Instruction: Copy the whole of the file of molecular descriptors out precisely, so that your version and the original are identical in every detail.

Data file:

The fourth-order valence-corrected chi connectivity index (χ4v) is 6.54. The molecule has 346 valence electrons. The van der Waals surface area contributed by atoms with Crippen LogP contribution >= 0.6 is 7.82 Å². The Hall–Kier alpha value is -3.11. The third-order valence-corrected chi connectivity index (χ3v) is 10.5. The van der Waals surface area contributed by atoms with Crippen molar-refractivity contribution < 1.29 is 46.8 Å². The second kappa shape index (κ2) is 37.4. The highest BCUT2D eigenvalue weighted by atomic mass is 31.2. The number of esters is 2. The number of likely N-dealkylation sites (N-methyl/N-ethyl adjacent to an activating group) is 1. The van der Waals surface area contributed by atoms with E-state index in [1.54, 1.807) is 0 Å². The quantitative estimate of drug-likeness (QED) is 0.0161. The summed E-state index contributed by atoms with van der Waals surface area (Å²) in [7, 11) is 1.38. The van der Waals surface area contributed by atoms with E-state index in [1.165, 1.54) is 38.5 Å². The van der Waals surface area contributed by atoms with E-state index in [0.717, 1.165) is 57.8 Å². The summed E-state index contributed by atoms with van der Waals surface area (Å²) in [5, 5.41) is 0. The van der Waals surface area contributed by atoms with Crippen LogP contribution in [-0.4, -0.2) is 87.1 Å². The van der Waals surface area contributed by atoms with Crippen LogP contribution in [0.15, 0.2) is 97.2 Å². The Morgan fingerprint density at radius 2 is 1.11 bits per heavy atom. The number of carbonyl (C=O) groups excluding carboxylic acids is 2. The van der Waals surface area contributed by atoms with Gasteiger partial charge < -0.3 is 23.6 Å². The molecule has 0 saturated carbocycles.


The fourth-order valence-corrected chi connectivity index (χ4v) is 6.54. The molecule has 346 valence electrons. The van der Waals surface area contributed by atoms with Crippen LogP contribution >= 0.6 is 7.82 Å². The Hall–Kier alpha value is -3.11. The third-order valence-corrected chi connectivity index (χ3v) is 10.5. The van der Waals surface area contributed by atoms with Crippen molar-refractivity contribution < 1.29 is 46.8 Å². The second kappa shape index (κ2) is 37.4. The highest BCUT2D eigenvalue weighted by atomic mass is 31.2. The number of esters is 2. The number of likely N-dealkylation sites (N-methyl/N-ethyl adjacent to an activating group) is 1. The van der Waals surface area contributed by atoms with E-state index in [1.54, 1.807) is 0 Å². The quantitative estimate of drug-likeness (QED) is 0.0161. The summed E-state index contributed by atoms with van der Waals surface area (Å²) in [7, 11) is 1.38. The van der Waals surface area contributed by atoms with E-state index in [1.165, 1.54) is 38.5 Å². The van der Waals surface area contributed by atoms with E-state index in [0.717, 1.165) is 57.8 Å². The summed E-state index contributed by atoms with van der Waals surface area (Å²) in [5, 5.41) is 0. The van der Waals surface area contributed by atoms with Crippen LogP contribution in [-0.4, -0.2) is 87.1 Å². The van der Waals surface area contributed by atoms with Crippen LogP contribution in [0.15, 0.2) is 97.2 Å². The Morgan fingerprint density at radius 2 is 1.11 bits per heavy atom. The number of carbonyl (C=O) groups excluding carboxylic acids is 2. The van der Waals surface area contributed by atoms with Gasteiger partial charge < -0.3 is 23.6 Å². The molecule has 0 saturated carbocycles.